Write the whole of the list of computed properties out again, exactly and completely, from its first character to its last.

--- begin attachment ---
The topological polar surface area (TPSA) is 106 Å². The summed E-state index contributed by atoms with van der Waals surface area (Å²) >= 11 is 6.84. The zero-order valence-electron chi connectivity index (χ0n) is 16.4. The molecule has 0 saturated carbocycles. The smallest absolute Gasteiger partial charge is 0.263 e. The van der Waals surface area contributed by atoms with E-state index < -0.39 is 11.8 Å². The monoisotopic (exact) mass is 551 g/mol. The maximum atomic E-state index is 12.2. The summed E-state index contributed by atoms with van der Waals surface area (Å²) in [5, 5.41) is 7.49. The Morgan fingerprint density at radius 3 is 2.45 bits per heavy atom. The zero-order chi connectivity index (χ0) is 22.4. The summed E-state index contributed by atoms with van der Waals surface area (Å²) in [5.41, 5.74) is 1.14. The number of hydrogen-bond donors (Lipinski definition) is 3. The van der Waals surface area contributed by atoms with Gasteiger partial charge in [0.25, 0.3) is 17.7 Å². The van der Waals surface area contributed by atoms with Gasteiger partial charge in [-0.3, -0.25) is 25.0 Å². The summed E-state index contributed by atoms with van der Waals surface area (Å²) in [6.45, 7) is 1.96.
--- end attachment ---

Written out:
The topological polar surface area (TPSA) is 106 Å². The summed E-state index contributed by atoms with van der Waals surface area (Å²) >= 11 is 6.84. The zero-order valence-electron chi connectivity index (χ0n) is 16.4. The molecule has 0 saturated carbocycles. The smallest absolute Gasteiger partial charge is 0.263 e. The van der Waals surface area contributed by atoms with E-state index < -0.39 is 11.8 Å². The monoisotopic (exact) mass is 551 g/mol. The maximum atomic E-state index is 12.2. The summed E-state index contributed by atoms with van der Waals surface area (Å²) in [5, 5.41) is 7.49. The Morgan fingerprint density at radius 3 is 2.45 bits per heavy atom. The zero-order chi connectivity index (χ0) is 22.4. The summed E-state index contributed by atoms with van der Waals surface area (Å²) in [5.41, 5.74) is 1.14. The number of hydrogen-bond donors (Lipinski definition) is 3. The van der Waals surface area contributed by atoms with Gasteiger partial charge in [0.25, 0.3) is 17.7 Å². The van der Waals surface area contributed by atoms with Gasteiger partial charge in [-0.3, -0.25) is 25.0 Å². The summed E-state index contributed by atoms with van der Waals surface area (Å²) in [6.45, 7) is 1.96.